Thursday, November 29, 2007


Forget Disney. Forget Pixar. Forget Sailor Moon or other pre-conceptions you may or may not have about Anime. Japanese maestro Satoshi Kon has over the course of four feature films set out to redefine the boundaries of what an animated film can do. If Hayao Miyazaki is the Steven Spielberg of the anime world, then Satoshi Kon is Stanley Kubrick. All of Kon's features are aimed squarely at adults and aim for characters and story over moralizing and action. Paprika is a celebration of life, passion, and ultimately the joy of going to the movies. A celebration taken so far the that joy actually becomes something terrifying in its own way. Take for instance, one of the key images of the film, that of a parade consisting of a hodgepodge of, well, everything (from frogs playing musical instruments to the Statue of Liberty to walking street signs). The way the images dominate the screen and march inexorably and happily onward is one of the most gorgeous things done with the animated medium, but it's also pretty intimidating and scary. The film jumps off the screen with these images, as well as a host of different film genres all contained within a sociological and science-fiction framework. It's a lot to take in on one viewing, but your brain will sizzle and pop merrily along the way.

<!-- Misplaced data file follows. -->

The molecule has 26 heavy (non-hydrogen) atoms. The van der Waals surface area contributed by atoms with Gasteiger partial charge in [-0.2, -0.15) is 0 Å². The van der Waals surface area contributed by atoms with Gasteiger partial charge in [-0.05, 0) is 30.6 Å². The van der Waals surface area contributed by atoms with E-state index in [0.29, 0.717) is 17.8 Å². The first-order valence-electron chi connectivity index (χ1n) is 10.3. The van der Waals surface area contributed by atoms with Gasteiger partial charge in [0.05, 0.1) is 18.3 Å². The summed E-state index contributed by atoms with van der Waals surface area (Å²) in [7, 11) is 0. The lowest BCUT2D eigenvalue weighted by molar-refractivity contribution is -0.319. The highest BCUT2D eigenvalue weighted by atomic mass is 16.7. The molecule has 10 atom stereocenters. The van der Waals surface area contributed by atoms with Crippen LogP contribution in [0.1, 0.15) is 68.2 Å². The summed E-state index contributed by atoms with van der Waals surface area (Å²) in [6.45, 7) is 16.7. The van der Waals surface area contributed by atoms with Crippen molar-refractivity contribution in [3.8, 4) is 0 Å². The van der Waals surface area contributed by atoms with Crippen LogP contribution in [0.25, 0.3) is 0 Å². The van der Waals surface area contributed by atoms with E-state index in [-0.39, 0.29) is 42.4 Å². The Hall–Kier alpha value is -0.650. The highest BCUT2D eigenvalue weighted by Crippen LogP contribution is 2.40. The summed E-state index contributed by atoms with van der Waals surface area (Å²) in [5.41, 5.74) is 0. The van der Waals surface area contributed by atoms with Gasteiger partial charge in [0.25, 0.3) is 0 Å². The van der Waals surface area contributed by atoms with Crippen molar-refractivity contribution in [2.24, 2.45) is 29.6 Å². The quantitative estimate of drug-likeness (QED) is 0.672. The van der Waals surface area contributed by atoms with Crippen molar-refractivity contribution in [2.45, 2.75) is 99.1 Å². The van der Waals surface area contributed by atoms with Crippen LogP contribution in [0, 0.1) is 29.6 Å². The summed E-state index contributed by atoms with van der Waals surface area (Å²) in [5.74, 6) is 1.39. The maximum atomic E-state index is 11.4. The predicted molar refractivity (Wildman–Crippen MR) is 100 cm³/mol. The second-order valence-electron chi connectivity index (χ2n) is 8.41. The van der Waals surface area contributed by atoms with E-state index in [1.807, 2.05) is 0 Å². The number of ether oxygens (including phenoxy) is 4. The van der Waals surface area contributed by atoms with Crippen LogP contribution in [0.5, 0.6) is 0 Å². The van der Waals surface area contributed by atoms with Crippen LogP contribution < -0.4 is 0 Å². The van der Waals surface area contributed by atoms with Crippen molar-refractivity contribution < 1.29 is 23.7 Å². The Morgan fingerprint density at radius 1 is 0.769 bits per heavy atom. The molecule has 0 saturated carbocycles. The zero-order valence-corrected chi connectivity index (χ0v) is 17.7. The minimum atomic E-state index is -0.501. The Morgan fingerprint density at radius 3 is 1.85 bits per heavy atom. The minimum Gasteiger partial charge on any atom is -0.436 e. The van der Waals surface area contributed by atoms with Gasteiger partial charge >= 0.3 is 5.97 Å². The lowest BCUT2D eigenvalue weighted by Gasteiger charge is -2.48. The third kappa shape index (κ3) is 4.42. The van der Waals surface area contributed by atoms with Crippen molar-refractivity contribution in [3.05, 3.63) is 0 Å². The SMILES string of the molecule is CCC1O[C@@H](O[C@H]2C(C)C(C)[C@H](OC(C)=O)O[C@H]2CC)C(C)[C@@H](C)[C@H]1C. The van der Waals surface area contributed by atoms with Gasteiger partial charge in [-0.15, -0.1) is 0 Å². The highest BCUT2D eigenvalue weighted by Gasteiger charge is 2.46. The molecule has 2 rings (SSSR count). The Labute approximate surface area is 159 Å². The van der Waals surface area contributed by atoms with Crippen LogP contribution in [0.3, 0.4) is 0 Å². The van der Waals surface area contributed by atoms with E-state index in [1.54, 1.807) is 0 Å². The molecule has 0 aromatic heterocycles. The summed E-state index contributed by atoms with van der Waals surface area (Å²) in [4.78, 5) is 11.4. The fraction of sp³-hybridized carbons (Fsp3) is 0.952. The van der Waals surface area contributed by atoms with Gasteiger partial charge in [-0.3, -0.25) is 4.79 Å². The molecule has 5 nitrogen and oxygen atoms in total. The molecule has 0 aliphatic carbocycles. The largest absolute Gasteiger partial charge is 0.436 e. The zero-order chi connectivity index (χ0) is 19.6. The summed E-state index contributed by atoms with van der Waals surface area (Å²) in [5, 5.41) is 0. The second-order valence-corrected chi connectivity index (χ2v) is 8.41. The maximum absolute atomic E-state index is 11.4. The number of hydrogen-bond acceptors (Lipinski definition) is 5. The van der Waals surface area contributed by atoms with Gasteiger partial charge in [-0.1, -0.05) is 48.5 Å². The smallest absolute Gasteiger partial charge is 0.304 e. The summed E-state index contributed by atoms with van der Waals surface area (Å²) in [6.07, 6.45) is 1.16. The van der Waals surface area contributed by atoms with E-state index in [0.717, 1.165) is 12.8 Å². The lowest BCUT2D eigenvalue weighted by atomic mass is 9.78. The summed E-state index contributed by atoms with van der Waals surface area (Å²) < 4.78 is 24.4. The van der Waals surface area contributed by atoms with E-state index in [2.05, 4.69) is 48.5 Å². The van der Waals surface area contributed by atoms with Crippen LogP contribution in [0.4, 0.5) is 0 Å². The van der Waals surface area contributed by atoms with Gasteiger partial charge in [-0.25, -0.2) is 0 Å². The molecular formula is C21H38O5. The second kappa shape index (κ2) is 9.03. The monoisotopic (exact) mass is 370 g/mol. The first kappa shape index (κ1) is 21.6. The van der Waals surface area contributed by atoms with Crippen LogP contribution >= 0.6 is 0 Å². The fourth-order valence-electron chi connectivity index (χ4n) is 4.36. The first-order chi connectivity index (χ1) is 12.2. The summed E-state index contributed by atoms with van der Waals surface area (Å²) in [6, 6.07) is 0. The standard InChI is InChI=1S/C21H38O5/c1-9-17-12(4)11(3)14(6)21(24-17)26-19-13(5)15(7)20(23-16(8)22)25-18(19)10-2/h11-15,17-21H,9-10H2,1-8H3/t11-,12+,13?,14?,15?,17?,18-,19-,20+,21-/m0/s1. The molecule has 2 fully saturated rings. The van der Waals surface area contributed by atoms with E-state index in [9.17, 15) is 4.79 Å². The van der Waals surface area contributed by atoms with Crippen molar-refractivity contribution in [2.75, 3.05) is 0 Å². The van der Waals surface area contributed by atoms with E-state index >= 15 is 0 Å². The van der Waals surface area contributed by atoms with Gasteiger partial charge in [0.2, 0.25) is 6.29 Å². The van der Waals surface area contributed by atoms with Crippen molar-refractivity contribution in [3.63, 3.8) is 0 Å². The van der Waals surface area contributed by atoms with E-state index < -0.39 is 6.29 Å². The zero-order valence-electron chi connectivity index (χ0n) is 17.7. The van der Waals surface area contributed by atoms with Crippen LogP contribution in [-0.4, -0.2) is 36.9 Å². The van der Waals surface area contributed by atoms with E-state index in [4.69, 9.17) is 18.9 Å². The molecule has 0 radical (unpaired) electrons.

The story involves a small team of psychiatrists and electrical engineers who have designed a machine which they call the D.C. Mini. It's a handy little device that lets one person enter into the dreams of another and interact with the dreamer. The idea is that the doctor can better understand the problems of the patient if they can operate in the virtual reality of the patient's subconscious. The lead character, a cold and frigid psychologist is allowed to exist in alter-ego as free spirit in others dreams. A hardboiled detective is having trouble sleeping and plagued by guilt, but gets to be Tarzan swinging on vines in an endless jungles. Of course the wrong people get their hands on this little device and threaten to commit crime or make a run for power. But forget the story (and struggle through some of the early exposition in the film) and let the images seep into your being, it speaks to the core.

If the collective dream of humanity has been science (a landmark being a man landing on the moon) and technology, and the first artform born of science is the motion picture. What better film to reaffirm the joys of simply going to the movies.


Anonymous Marina said...

I was on the fence on which version of the DVD to buy and then, I simply never picked it up. No excuse now though.

6:53 p.m.  

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